Foreclosures down, but not really

For sale signs are posted in front of homes in Richmond, Calif.

TEXT OF STORY

Steve Chiotakis: Which came first, the tanking economy or the housing slump? Whatever the answer, analysts say the economy won't get better until people start buying and selling homes. Or better yet, don't get thrown out. And that's where we have some good news. Sort of. Foreclosures were down in November, with some caveats. Here's Marketplace's Jeremy Hobson.


Jeremy Hobson: RealtyTrac's survey found foreclosure filings dropped 7 percent last month. But don't get your hopes up -- the firm's Senior Vice President Rich Sharga says foreclosures are still up 28 percent from a year ago.

Rich Sharga: If we were talking about a medical condition, I think we'd have to refer to this as a false positive.

Sharga says the drop in November is because of action by states to freeze foreclosures.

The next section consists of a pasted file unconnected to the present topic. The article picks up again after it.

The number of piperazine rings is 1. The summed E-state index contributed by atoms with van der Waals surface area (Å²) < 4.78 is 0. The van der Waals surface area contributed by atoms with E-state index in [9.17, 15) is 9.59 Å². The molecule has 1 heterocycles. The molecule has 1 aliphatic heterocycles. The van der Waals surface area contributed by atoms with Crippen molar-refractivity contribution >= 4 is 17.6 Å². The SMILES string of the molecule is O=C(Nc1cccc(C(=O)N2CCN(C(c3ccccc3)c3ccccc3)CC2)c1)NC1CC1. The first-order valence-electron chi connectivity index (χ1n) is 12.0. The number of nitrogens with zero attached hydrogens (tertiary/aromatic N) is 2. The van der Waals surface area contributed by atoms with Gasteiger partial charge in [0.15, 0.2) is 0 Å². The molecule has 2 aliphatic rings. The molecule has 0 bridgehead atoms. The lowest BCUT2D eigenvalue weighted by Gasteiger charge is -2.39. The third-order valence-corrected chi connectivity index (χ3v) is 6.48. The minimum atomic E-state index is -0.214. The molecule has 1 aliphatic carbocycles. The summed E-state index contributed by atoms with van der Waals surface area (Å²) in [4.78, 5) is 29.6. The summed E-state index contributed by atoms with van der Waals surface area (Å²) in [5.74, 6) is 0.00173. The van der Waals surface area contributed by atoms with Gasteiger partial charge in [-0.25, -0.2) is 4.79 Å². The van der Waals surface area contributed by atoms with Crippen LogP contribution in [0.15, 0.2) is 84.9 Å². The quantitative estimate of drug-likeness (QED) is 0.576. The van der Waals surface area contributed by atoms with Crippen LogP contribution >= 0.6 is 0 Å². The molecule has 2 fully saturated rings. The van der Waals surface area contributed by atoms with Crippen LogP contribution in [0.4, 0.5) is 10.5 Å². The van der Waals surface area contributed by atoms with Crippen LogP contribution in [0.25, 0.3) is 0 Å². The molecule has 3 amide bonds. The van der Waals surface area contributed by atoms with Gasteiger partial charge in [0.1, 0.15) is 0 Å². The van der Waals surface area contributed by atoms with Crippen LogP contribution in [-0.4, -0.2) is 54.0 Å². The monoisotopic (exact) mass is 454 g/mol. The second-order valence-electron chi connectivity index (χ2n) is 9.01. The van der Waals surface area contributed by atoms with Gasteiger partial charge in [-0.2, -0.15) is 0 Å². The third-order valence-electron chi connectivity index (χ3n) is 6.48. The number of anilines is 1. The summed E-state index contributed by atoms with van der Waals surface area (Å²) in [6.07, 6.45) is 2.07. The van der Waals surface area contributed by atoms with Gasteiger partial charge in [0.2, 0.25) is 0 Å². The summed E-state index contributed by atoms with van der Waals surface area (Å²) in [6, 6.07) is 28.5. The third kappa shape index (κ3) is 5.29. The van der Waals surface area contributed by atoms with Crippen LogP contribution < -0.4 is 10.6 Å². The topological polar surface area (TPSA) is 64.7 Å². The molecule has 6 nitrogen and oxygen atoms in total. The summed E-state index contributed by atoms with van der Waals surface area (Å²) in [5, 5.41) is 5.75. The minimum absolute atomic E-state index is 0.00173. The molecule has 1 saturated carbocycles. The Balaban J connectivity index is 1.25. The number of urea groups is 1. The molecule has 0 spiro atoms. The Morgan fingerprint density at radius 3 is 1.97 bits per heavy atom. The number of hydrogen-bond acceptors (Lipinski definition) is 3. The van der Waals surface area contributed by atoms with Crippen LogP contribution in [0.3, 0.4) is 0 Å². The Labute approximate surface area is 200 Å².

And similar moves by mortgage giants Fannie Mae and Freddie Mac.

Sharga: But if you can't afford your monthly mortgage payment in December and nothing changes on that mortgage, you're still not going to be able to afford it in January or February, when these moratoriums are over.

The states with the highest rates of foreclosure remain those big sunbelt states: California, Arizona, Florida and Nevada. In that state, 1 in every 76 homes is in foreclosure.

In New York, I'm Jeremy Hobson for Marketplace.

About the author

Jeremy Hobson is host of Marketplace Morning Report, where he looks at business news from a global perspective to prepare listeners for the day ahead.

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